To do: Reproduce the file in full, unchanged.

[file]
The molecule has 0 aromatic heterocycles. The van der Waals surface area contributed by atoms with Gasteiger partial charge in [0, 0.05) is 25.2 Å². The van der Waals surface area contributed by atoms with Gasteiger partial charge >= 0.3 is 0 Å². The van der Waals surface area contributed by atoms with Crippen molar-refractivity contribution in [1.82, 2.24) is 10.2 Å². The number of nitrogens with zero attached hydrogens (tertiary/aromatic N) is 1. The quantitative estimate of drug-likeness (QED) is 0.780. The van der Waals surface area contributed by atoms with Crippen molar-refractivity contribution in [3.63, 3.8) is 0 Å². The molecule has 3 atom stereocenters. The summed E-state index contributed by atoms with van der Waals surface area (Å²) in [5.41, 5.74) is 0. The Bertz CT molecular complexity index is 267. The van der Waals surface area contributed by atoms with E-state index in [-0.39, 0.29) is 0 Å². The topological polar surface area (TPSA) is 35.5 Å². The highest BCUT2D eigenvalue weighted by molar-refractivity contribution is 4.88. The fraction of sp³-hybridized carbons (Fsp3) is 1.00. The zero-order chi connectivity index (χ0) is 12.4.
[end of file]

The molecule has 0 aromatic heterocycles. The van der Waals surface area contributed by atoms with Gasteiger partial charge in [0, 0.05) is 25.2 Å². The van der Waals surface area contributed by atoms with Gasteiger partial charge >= 0.3 is 0 Å². The van der Waals surface area contributed by atoms with Crippen molar-refractivity contribution in [1.82, 2.24) is 10.2 Å². The number of nitrogens with zero attached hydrogens (tertiary/aromatic N) is 1. The quantitative estimate of drug-likeness (QED) is 0.780. The van der Waals surface area contributed by atoms with Crippen molar-refractivity contribution in [3.63, 3.8) is 0 Å². The molecule has 3 atom stereocenters. The summed E-state index contributed by atoms with van der Waals surface area (Å²) in [5.41, 5.74) is 0. The Bertz CT molecular complexity index is 267. The van der Waals surface area contributed by atoms with E-state index in [-0.39, 0.29) is 0 Å². The topological polar surface area (TPSA) is 35.5 Å². The highest BCUT2D eigenvalue weighted by molar-refractivity contribution is 4.88. The fraction of sp³-hybridized carbons (Fsp3) is 1.00. The zero-order chi connectivity index (χ0) is 12.4.